Why has the billion dollar valuation become trivialized in startup investing?
What started Facebook down a path where it would it reach a $150 billion valuation on secondary markets before going public at a $100 billion valuation, and then sinking to a $50 billion valuation within months?
We were talking about these questions with the CEO of a startup that has itself raised more than $100 million in this environment.
This CEO believes the answer to these questions are in the chart below, which shows how the yield on corporate debt has declined for the past 22 years:
What makes debt attractive is that it is a low-risk, guaranteed return.
But two trends in the past few years have combined to make venture capital funds a more attractive place to put money than corporate debt.
- The first is that, as the chart above shows, the yield on corporate debt has declined greatly – especially relative to the 1980s, when pro investors cut their teeth.
- The second is that the venture capitalists are now investing in startups in a way that reduces their risk while only slightly reducing upside.
Here is what VCs are doing.
They start by targeting high-profile, hyped startups that already have lots of users and have reached a point where they are not likely to simply go away. These startups are likely to at least someday be acquired for some amount of money, if not multiples of their valuation. Often, these startups come from highly-regarded “branded” incubators, such as Y Combinator. Examples of this kind of startup include: Airbnb, Dropbox. and Evernote. After targeting these startups, these VCs approach them about investing. But the VCs don’t want normal “common stock;” they want stock with special rights. These “preferred shares” guarantee their owner that, in the event of any sale, the owner will, at the very least, get the price paid for the stock back. If the VC invested $10 million in Startup X at a $100 million or $200 million valuation, that VC will get at least $10 million back, even if Startup X only sells for $10 million.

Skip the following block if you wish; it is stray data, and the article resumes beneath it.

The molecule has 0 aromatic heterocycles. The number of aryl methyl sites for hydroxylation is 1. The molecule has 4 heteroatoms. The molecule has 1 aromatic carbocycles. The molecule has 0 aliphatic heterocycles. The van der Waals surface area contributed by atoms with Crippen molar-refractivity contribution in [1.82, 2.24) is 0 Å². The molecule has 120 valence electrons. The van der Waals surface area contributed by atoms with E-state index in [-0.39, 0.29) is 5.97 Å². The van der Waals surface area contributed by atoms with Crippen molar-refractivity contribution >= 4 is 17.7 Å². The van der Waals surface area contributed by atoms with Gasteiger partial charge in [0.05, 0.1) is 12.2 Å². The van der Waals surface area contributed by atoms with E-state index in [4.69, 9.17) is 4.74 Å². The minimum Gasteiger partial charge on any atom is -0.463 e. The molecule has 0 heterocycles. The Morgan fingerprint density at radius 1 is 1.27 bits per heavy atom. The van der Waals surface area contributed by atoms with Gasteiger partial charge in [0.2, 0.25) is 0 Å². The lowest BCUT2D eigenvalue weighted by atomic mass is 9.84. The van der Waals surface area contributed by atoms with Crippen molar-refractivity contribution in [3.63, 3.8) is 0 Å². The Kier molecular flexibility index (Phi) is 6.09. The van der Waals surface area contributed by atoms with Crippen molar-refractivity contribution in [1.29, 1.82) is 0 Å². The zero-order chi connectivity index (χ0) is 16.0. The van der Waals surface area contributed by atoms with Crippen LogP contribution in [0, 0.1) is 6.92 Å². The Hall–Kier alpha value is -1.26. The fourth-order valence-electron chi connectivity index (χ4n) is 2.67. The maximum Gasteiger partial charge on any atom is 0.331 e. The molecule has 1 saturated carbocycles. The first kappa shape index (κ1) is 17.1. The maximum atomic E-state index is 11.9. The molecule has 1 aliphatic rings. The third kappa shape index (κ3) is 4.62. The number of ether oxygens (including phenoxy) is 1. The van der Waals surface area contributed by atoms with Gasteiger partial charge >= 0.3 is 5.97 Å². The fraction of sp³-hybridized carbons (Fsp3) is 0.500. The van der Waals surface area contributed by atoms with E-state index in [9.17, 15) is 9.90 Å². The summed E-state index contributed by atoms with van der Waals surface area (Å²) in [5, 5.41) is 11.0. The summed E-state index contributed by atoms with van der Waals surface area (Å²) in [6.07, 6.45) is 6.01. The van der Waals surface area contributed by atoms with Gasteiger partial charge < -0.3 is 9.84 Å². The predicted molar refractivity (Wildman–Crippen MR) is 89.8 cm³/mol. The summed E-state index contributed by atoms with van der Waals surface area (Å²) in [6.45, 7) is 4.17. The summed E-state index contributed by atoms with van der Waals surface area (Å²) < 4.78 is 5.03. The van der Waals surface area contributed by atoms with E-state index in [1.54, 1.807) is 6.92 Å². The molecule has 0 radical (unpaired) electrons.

To convince the startups to sell them this preferred stock, the VCs agree to pay more for it. The way they pay “more” is not by investing more, but by acquiring a smaller percentage of the startup with the same amount of money – by giving the startups much higher valuations.
These higher valuations mean that VCs have lower potential reward. But the special rights also make VC a less risky investment.
Combined with a decline in yield for corporate debt, that makes venture capita a more attractive sector for large pension funds and other institutional investors to put their money.
So the money has come flooding into VC.
This, in turn, makes the competition for the few high-profile, hyped startups that much more frothy. In competition with each other, VCs become more willing to “pay more” for their preferred shares, and startup valuations get higher and higher.
In 2007, Microsoft bought $250 million worth of preferred Facebook stock at a $15 billion valuation.
The huge valuations haven’t stopped since:
- THE BILLION-DOLLAR CLUB: 12 Startups With Skyrocketing Valuations
- Evernote Has Completed A $100 Million Round At A $1 Billion Valuation Led By Meritech
- The (Near) Billion-Dollar Club: The 11 Most Valuable Startups In New York
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